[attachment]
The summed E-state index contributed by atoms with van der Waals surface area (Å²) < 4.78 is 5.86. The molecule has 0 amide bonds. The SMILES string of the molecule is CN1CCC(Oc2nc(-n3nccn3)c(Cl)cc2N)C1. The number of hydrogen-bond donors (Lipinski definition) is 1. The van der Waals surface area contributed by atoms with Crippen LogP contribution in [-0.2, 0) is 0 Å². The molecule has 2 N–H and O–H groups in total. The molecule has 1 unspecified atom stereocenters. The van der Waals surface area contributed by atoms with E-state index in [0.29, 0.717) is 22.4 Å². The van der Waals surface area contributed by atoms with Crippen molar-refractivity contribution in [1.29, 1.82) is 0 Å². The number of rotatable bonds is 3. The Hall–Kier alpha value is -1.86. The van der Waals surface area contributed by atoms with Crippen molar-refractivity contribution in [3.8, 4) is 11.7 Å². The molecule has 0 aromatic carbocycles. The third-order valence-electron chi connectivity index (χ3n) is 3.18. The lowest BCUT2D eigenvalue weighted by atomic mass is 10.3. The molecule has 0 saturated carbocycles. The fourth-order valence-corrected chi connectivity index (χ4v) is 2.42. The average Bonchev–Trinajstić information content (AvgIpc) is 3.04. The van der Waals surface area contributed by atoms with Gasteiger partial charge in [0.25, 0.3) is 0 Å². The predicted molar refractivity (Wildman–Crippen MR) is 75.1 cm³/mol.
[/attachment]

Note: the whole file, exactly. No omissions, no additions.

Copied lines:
The summed E-state index contributed by atoms with van der Waals surface area (Å²) < 4.78 is 5.86. The molecule has 0 amide bonds. The SMILES string of the molecule is CN1CCC(Oc2nc(-n3nccn3)c(Cl)cc2N)C1. The number of hydrogen-bond donors (Lipinski definition) is 1. The van der Waals surface area contributed by atoms with Crippen LogP contribution in [-0.2, 0) is 0 Å². The molecule has 2 N–H and O–H groups in total. The molecule has 1 unspecified atom stereocenters. The van der Waals surface area contributed by atoms with E-state index in [0.29, 0.717) is 22.4 Å². The van der Waals surface area contributed by atoms with Crippen molar-refractivity contribution in [1.29, 1.82) is 0 Å². The number of rotatable bonds is 3. The Hall–Kier alpha value is -1.86. The van der Waals surface area contributed by atoms with Crippen molar-refractivity contribution in [3.8, 4) is 11.7 Å². The molecule has 0 aromatic carbocycles. The third-order valence-electron chi connectivity index (χ3n) is 3.18. The lowest BCUT2D eigenvalue weighted by atomic mass is 10.3. The molecule has 0 saturated carbocycles. The fourth-order valence-corrected chi connectivity index (χ4v) is 2.42. The average Bonchev–Trinajstić information content (AvgIpc) is 3.04. The van der Waals surface area contributed by atoms with Gasteiger partial charge in [0.25, 0.3) is 0 Å². The predicted molar refractivity (Wildman–Crippen MR) is 75.1 cm³/mol.